1

The method a defined in both A and in A::B.

C is derived from A and uses A::B.

Question 1: Why A::B->a override A->a?

$ perl x.pl 
b

Question 2: Why A::B->a wouldn't override C->a, if we add sub a {'c'} into C?

A.pm: base class

package A;
use Moose;
sub a {
    return 'a';
}
no Moose;
1;

A/B.pm: a role

package A::B;
use Moose::Role;
sub a {
    return 'b';
}
1;

C.pm: a class derived from A with the role A::B

package C;
use Moose;
extends "A";
with "A::B";
no Moose;
1;

bin.pl

use v5.10;
use strict;
use warnings;
use C;
my $c = C->new();
say $c->a;
6
package C;
use Moose;
extends 'A';

makes package C a subclass of A. Behind the scenes, it adds A to @C::ISA. When an object of type C calls a method and the method name is not found in namespace C, perl will inspect the namespaces in @C::ISA to look for a way to resolve the method name.

package C;
use Moose;
with 'A::B';

does something different. It does not make C a subclass of A::B. It copies entries from the A::B namespace into the C namespace.

So when you call $c->a, Perl finds a subroutine &C::a because it was copied from &A::B::a, and that's what it uses. It does not need to walk through @C::ISA to search for another subroutine named a.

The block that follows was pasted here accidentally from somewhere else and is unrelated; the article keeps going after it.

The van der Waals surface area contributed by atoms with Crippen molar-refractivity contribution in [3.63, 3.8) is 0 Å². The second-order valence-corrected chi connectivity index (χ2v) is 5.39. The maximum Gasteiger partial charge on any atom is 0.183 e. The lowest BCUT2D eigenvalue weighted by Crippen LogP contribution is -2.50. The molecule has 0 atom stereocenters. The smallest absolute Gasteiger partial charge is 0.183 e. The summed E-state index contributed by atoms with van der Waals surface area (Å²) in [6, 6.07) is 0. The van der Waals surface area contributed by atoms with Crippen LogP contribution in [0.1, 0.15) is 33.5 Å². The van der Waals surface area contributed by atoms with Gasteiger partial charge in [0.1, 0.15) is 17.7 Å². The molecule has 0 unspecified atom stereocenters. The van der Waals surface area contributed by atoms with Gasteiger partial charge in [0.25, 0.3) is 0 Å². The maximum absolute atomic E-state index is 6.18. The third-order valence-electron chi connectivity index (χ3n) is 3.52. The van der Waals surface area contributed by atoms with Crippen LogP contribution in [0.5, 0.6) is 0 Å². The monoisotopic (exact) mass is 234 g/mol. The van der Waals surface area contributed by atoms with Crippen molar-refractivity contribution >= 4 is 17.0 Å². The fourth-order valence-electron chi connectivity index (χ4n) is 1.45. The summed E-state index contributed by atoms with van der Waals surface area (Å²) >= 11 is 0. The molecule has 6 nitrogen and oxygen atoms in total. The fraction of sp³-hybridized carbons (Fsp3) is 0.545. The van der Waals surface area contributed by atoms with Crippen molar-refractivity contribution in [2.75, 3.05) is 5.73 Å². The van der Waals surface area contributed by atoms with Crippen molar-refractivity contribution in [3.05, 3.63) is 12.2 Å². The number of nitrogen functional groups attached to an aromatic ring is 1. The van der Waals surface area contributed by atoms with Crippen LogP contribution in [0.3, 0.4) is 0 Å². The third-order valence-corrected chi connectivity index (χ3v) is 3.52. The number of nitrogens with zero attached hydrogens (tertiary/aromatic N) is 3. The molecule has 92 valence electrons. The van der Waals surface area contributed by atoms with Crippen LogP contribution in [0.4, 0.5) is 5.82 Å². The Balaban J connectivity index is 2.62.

If you also define a sub a { ... } in package C, then use Moose ... with 'A::B' will not overwrite it.

  • thank you @mob. Your description is more precisely then metacpan.org/pod/distribution/Moose/lib/Moose/Manual/Roles.pod – palik Jan 30 '18 at 15:50
  • 1
    @palik That’s because — for whatever the reason, I have no idea — that the Moose documentation deliberately hide the actual mechanics of what really happens in Perl proper with imprecise language of their own devising, presenting it as being somehow "real". I have always found it much easier to understand when you strip away those notional constructs and address actual namespace resolution and contents. Under that principle, you should think of the Moose with() function as being an "optional" import from another package, but where you aren't allowed to say what you're importing. Sneaky. – tchrist Apr 8 '18 at 13:58

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